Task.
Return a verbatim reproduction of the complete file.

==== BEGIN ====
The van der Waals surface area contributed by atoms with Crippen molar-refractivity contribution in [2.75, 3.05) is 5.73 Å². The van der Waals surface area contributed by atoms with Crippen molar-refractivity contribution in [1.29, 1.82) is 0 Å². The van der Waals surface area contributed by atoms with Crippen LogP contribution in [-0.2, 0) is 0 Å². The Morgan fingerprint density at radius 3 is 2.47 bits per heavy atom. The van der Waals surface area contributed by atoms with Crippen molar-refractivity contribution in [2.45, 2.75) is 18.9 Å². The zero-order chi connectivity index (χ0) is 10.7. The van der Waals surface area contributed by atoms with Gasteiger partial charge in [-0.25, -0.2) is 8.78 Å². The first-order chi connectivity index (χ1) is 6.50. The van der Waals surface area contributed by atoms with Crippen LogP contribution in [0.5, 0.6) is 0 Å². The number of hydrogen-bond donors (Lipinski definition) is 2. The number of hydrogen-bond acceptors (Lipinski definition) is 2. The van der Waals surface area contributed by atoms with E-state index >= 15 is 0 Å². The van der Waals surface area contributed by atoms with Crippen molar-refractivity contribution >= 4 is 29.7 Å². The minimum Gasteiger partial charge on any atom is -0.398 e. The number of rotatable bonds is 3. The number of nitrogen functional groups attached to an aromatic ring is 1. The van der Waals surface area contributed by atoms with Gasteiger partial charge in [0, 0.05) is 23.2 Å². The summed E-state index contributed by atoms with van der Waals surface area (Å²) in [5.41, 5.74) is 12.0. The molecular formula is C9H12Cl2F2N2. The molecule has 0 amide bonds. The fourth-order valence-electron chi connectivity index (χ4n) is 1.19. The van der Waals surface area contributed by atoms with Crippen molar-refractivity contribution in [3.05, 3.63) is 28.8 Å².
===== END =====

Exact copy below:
The van der Waals surface area contributed by atoms with Crippen molar-refractivity contribution in [2.75, 3.05) is 5.73 Å². The van der Waals surface area contributed by atoms with Crippen molar-refractivity contribution in [1.29, 1.82) is 0 Å². The van der Waals surface area contributed by atoms with Crippen LogP contribution in [-0.2, 0) is 0 Å². The Morgan fingerprint density at radius 3 is 2.47 bits per heavy atom. The van der Waals surface area contributed by atoms with Crippen molar-refractivity contribution in [2.45, 2.75) is 18.9 Å². The zero-order chi connectivity index (χ0) is 10.7. The van der Waals surface area contributed by atoms with Gasteiger partial charge in [-0.25, -0.2) is 8.78 Å². The first-order chi connectivity index (χ1) is 6.50. The van der Waals surface area contributed by atoms with Crippen LogP contribution in [0.5, 0.6) is 0 Å². The number of hydrogen-bond donors (Lipinski definition) is 2. The number of hydrogen-bond acceptors (Lipinski definition) is 2. The van der Waals surface area contributed by atoms with E-state index >= 15 is 0 Å². The van der Waals surface area contributed by atoms with Crippen molar-refractivity contribution >= 4 is 29.7 Å². The minimum Gasteiger partial charge on any atom is -0.398 e. The number of rotatable bonds is 3. The number of nitrogen functional groups attached to an aromatic ring is 1. The van der Waals surface area contributed by atoms with Gasteiger partial charge in [0, 0.05) is 23.2 Å². The summed E-state index contributed by atoms with van der Waals surface area (Å²) in [5.41, 5.74) is 12.0. The molecular formula is C9H12Cl2F2N2. The molecule has 0 amide bonds. The fourth-order valence-electron chi connectivity index (χ4n) is 1.19. The van der Waals surface area contributed by atoms with Crippen molar-refractivity contribution in [3.05, 3.63) is 28.8 Å².